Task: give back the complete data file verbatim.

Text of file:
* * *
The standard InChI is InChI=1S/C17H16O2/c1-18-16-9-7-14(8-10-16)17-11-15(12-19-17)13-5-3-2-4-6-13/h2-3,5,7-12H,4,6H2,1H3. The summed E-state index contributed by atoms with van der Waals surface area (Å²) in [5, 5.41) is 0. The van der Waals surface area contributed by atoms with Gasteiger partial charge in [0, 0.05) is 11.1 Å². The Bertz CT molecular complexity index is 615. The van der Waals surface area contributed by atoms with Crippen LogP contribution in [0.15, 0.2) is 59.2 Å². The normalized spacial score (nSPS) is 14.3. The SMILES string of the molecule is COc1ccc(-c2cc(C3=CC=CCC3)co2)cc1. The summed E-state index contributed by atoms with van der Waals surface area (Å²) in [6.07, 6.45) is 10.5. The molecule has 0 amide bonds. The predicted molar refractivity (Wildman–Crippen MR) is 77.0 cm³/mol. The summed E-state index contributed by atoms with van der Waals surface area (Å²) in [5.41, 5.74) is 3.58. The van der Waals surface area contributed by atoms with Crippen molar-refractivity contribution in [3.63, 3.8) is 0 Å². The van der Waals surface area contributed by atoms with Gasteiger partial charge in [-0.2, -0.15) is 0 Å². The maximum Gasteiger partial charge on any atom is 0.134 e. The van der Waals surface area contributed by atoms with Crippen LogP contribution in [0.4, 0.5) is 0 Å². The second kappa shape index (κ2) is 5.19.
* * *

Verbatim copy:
The standard InChI is InChI=1S/C17H16O2/c1-18-16-9-7-14(8-10-16)17-11-15(12-19-17)13-5-3-2-4-6-13/h2-3,5,7-12H,4,6H2,1H3. The summed E-state index contributed by atoms with van der Waals surface area (Å²) in [5, 5.41) is 0. The van der Waals surface area contributed by atoms with Gasteiger partial charge in [0, 0.05) is 11.1 Å². The Bertz CT molecular complexity index is 615. The van der Waals surface area contributed by atoms with Crippen LogP contribution in [0.15, 0.2) is 59.2 Å². The normalized spacial score (nSPS) is 14.3. The SMILES string of the molecule is COc1ccc(-c2cc(C3=CC=CCC3)co2)cc1. The summed E-state index contributed by atoms with van der Waals surface area (Å²) in [6.07, 6.45) is 10.5. The molecule has 0 amide bonds. The predicted molar refractivity (Wildman–Crippen MR) is 77.0 cm³/mol. The summed E-state index contributed by atoms with van der Waals surface area (Å²) in [5.41, 5.74) is 3.58. The van der Waals surface area contributed by atoms with Crippen molar-refractivity contribution in [3.63, 3.8) is 0 Å². The van der Waals surface area contributed by atoms with Gasteiger partial charge in [-0.2, -0.15) is 0 Å². The maximum Gasteiger partial charge on any atom is 0.134 e. The van der Waals surface area contributed by atoms with Crippen LogP contribution in [0.4, 0.5) is 0 Å². The second kappa shape index (κ2) is 5.19.